Whatever you decide to do, it is important that you check before you settle on a provider to host your web site, that they do indeed have the servers, which support your choice of technology, whether this be JSP (Java Server Pages), Coldfusion, PHP, ASP.NET etc. (Although not essential, it also helps if their servers support Dreamweaver extensions!). In other words, your final choice of language / technology and the availability of the corresponding server engine at the I.S.P.s are two inter-connected issues!Wishing you the best of luck,
Building a web site for a few tens of thousand monthly active users is very different (both technically and organisationally) from building one for a few hundred thousand, which in turn is very different from each of a few million, few tens of million, and few hundreds of million, which is where Facebook is.
The types of decisions you need to make to support various user volumes are vastly different. Supporting larger user groups requires a lot more moving parts, which requires more attention, more discipline, and generally a lot more time.
While a million users might be a great goal, I can guarantee you that you will most likely have to struggle with acquiring the first tens, hundreds, and thousands of users. Instead of trying to build for a million, try build for a few tens of thousands - this is something that a single dedicated person or small team can achieve with the great resources available to build web sites and to manage/co-ordinate yourself and small teams. These initial users will allow you to understand how accurate your current vision for your end-goal is, and allow you to change your plans based on how your theories are working in the real world.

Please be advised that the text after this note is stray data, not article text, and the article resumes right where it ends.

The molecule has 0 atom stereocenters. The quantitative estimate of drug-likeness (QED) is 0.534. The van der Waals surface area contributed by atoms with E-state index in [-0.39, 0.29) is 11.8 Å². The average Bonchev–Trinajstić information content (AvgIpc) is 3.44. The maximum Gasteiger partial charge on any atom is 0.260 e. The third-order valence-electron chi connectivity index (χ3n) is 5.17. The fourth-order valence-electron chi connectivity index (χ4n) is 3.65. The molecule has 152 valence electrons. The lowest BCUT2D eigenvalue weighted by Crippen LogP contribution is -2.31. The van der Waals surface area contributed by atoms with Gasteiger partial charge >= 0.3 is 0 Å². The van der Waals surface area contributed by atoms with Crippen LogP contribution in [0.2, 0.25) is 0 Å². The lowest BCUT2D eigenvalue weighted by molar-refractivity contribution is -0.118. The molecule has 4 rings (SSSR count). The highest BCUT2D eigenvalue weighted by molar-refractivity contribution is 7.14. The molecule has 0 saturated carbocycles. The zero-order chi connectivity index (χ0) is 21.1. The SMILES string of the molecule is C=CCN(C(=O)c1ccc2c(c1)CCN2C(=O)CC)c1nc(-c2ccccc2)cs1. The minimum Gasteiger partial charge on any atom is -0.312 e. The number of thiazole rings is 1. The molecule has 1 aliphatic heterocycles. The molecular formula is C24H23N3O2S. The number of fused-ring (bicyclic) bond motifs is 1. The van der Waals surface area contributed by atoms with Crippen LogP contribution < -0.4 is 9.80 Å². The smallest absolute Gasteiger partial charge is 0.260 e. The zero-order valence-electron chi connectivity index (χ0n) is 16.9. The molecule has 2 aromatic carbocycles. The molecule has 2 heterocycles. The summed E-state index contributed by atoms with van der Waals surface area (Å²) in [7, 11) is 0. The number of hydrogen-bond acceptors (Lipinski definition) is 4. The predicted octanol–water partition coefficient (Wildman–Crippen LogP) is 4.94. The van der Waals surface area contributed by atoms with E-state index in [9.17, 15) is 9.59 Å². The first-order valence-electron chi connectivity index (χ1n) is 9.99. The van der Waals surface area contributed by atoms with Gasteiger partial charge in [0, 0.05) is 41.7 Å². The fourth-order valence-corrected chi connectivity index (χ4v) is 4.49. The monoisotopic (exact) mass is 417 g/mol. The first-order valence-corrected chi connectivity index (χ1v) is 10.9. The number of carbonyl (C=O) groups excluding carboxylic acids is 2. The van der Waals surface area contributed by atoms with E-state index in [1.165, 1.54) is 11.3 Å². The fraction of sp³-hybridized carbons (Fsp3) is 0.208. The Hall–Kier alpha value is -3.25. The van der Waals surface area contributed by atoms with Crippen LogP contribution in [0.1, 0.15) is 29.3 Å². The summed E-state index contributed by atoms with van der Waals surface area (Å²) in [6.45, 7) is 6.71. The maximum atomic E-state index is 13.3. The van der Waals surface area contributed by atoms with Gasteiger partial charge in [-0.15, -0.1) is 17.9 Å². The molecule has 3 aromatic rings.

Again, good luck, and keep on asking questions.
Herewith some general knowledge, to help you discover terminology and to find more things to discover and read about.
thinking of very large websites, data and managing it.
1) the delivery of server content to the client (dns, network cards, bandwidth)
2) the processing of data, calculations (server code, power of hardware)
3) accessing storage whether it files, databases (data)
In all cases there are many ways to scale. scale up - and scale out (example. look at http://en.wikipedia.org/wiki/Scalability )
Load Balancing is another term for you to research on, basically when you go to www.google.com you are redirected to one of many servers which is being used to separate users (so you all not hitting one machine).
Databases also require work to avoid being too slow. Sharding is a term you can look at. denormalized and normalized database design is another.
Speed of the hard-drive (read/write time is also very important), consider the speed of the network card, the pipe you are sending data through and the speed in which you read and write the data on the other side of that pipe.
Caching is a good technique for point number 1, 2 and 3 (above), as it reduces the amount of data reading, processing etc
you get different types of caching.
Of course shared hosting is not something you want for large volumes of users (anything in excess of 10 000 users).
calculations will be needed on a per project basis.
How many users per day, how many are simultaneous requests? or is it spreadout?
how much data is being processed and returned per user. many many questions.
After reading if you have any other questions give me a shout.
PHP is the now and future. As Neil said Drupal is one open source Content Management System (CMS) that makes the job easy for you.
Another CMS, which is my personal favourite, and I develop my websites on is Joomla. You can pretty much get the SC like wall as an off-the-shelf application, check JomWall ($69). Design a Joomla template or buy a Joomla template and have it customised and you are sorted.
I'm not bringing you down. Just providing my observations.
I didn't mean to insult you.